Maintaining the delicate trust between press and public

These are troubling times for journalism. There is furor over anonymous sources. One of the most famous anonymous sources in recent times was Mark Felt, aka "Deep Throat." And last week we had President Bush's key aide, Karl Rove, gazing cherubically off the covers of Time and Newsweek.

Though journalists cherish such inside sources as Mr. Rove, some are baying for his head for his alleged role in outing CIA employee Valerie Plame. In this complicated and unraveling saga, New York Times reporter Judith Miller, who actually never wrote about Ms. Plame, is in jail for refusing to tell who told her about the person she never wrote about.

Distinguished news organizations like The New York Times and CBS News are recovering from disastrous journalistic scandals. Jayson Blair, at the Times, made stuff up. Dan Rather, at CBS, went with badly sourced and unsubstantiated accusations about Mr. Bush's military record on the eve of the presidential election.

Then we have an explosion of "blogs," creating literally millions of untrained journalists who "report," factually or not, on virtually anything that takes their fancy.

The abundantly clear lesson emerging from all this is the need for trust.

Trust between sources and reporters.

Trust between reporters and editors.

Trust between editors who package the product and the readers, listeners, and viewers who consume it.

The Christian Science Monitor has maintained a widely recognized reputation for integrity in almost a century of publication. When it has erred, or been misled, it has been quick to make amends, corrections, or apologies.

Recently questions have arisen about two journalists who years ago worked for the newspaper - Pham Xuan An in Saigon and Edmund Stevens in Moscow.

I met An, the subject of a recent profile in The New Yorker, several times when I visited Vietnam during my time as a Monitor correspondent in Asia. He had studied journalism at Orange Coast College in Costa Mesa, Calif., and was popular with the large American press corps in Saigon covering the Vietnam war.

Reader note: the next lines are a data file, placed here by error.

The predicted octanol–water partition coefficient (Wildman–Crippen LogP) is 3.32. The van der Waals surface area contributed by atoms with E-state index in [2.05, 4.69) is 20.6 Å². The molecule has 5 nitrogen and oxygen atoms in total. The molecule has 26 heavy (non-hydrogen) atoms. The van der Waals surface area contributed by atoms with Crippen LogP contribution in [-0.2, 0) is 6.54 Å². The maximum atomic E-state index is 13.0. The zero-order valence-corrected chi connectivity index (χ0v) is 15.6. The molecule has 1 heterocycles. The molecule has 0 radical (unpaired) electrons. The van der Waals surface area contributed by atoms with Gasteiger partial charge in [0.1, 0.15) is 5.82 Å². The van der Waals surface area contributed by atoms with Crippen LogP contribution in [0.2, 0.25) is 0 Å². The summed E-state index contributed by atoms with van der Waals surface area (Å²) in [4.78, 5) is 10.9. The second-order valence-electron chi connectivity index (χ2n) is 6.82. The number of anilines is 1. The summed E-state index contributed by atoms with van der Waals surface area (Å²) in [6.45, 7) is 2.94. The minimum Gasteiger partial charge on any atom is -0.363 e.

His connection with the Monitor was as a part-time guide, interpreter, and gatherer of information for Beverly Deepe, an able freelance reporter for the Monitor. There is no indication that at any time he actually wrote for the newspaper.

When Elizabeth Pond, a highly regarded Monitor foreign correspondent, succeeded Deepe in Saigon, she inherited An on the same part-time basis.

Ms. Pond told me in an e-mail a few days ago: "He knew all the arcane convolutions of Saigon politics, so was very good at explaining to me as we debriefed after interviews what it all meant. I certainly had no inkling about An's real role at the time."

An's real role, as became evident after the fall of Saigon, was that of spy for the Vietnamese communists, who had recruited him years earlier. It is a given that had the Monitor had any inkling of his communist connection he would have been instantly dismissed.

An worked for various news organizations but his primary journalistic connection was with Time magazine as a correspondent over a period of years.

I never knew Ed Stevens, apparently soon to be the subject of a new book. He was a distinguished foreign correspondent before being assigned to Moscow in 1943. By 1955, when I joined the paper, he had gone to work for Look magazine.

As with other reporters who managed to survive in Moscow over an extended period, his tenure raised questions as to whether he had special ties to the communist regime. His work for the Monitor could not have suggested any favorable treatment. As his son, Edmund Stevens Jr., commented: "His reporting repeatedly got him into hot water with the Soviet authorities and got him kicked out in 1949." For a scathing, 44-part series, "This is Russia Un-Censored," he won the Pulitzer Prize in 1950. (He was not readmitted to the Soviet Union until 1956.)

A book, "The Secret World of American Communism," published by Yale University Press in 1995, asserted that Stevens had joined the American Communist Party in 1938.

Monitor editor David Cook wrote at that time: "If Stevens did join the party, whether as a youthful experiment, out of a deeper commitment to communism, or as a means of securing an exit visa for his family, the fact should not have been hidden."

Though the Monitor may have been disappointed, or its trust betrayed, in a couple of instances, its sturdy editorial opposition to communism, and its clear-headed reportage from countries that embraced that unhappy dogma, is of course beyond dispute.

John Hughes, editor of the Monitor from 1970 to 1979, was the Monitor's Southeast Asia correspondent during the 1960s, and won a Pulitzer Prize in 1967 for his coverage of Indonesia.

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